One Health is the collaborative effort of multiple disciplines working locally, nationally, and globally to attain sustainable optimal health for the ecosystem*. It is a cultural and behavioral concept with socioeconomic elements and impact.
*a biological community of living organisms (humans, animals, plants, and microbes) and their physical environment interacting as a system
Originally posted on the Texas A&M Today website. View original article here.
A system of high-frequency radars recently launched by Texas A&M University into the Gulf of Mexico will provide instant oceanic and atmospheric information that will impact thousands of commercial fishermen, oil and gas workers, shipping companies, coastal residents and others who are in or near the Gulf at any moment of the day.
Two radar units were placed in the Gulf and are now operational, and a total of seven will be installed at various coastal sites. Organizers say the radar system will provide life-saving information regarding the movement of severe storms, hurricanes and perhaps could save numerous types of marine life during oil spills
An estimated 50 million residents of Texas and other Gulf states could be affected by the data collected by the radars regarding weather, climate, resources, ecosystems and economic factors, organizers say.
The long-term goal is to establish an ocean-observing network throughout the entire Gulf of Mexico and to integrate it into a global framework for the entire North Atlantic and low latitudes.
“The Gulf region is among the most important to the interests of the United States and Texas, with many economic, public safety and geopolitical implications,” says Texas A&M University System Chancellor John Sharp, whose Chancellor’s Research Initiative provided seed money for the project.
“Texas A&M has the obligation and the responsibility to provide the expertise, leadership and solutions to real-world challenges that affect Texans and other people around the world.”
The radar system will be a cooperative effort involving Texas A&M and its Geochemical and Environmental Research Group (GERG), NOAA, NASA, the Ocean Observing Initiative, the Gulf of Mexico Coastal Ocean Observing System as well as collaborations with Mexico, Brazil and Cuba and eventually partnerships with Europe, China and Israel.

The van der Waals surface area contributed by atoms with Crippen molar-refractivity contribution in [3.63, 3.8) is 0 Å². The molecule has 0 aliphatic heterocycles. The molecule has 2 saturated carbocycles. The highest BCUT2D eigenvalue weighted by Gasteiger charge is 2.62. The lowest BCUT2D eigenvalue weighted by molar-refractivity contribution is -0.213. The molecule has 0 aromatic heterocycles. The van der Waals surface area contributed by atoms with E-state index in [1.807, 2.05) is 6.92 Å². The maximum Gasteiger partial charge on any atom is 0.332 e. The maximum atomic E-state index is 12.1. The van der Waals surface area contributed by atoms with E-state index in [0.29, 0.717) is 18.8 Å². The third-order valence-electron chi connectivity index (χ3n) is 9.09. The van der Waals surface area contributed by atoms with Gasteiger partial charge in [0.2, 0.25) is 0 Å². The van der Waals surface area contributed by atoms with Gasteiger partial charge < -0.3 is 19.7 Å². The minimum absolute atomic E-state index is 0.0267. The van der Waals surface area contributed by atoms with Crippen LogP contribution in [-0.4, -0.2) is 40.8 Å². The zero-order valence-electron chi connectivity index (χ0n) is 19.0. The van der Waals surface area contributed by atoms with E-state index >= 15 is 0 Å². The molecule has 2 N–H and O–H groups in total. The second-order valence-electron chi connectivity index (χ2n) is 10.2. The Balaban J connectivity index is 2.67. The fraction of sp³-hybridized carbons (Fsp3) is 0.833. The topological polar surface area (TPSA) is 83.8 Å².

Powering the radars could be unique in itself, says GERG Director Anthony Knap.
“Not all coastal sites in Texas have power, so for some of these sites GERG is building solar systems to power these radars,” Knap explains.
“We hope to have two more operating by the end of August.”
Organizers say the radars will complement the Texas Automated Buoy System (TABS) launched in 1995 that stretches the entire length of the Texas coast and is able to supply key state officials with vital information such as current wave speed and direction, wind speed and direction, wave climate and water temperature and is especially effective for oil spills.
Operated in cooperation with the Texas General Land Office and under the direction of Texas A&M oceanographer Steve DiMarco, the TABS buoy system is the only one of its kind in the Gulf and is designed to protect coastal areas. The data it collects can literally be a lifesaver for the hosts of marine organisms that live in this region.
“These new radars are a great addition to our observing system funded through the Texas General Land Office,” adds Knap.
“They will provide real-time information on ocean conditions and storms, oil spills and other conditions that can have direct impact on millions of residents of Texas and along the Gulf coast.”
Contact: Robyn Blackmon, communications manager, College of Geosciences, at (979) 845-6324 or email@example.com or Keith Randall, News & Information Services, at (979) 845-4644 or firstname.lastname@example.org
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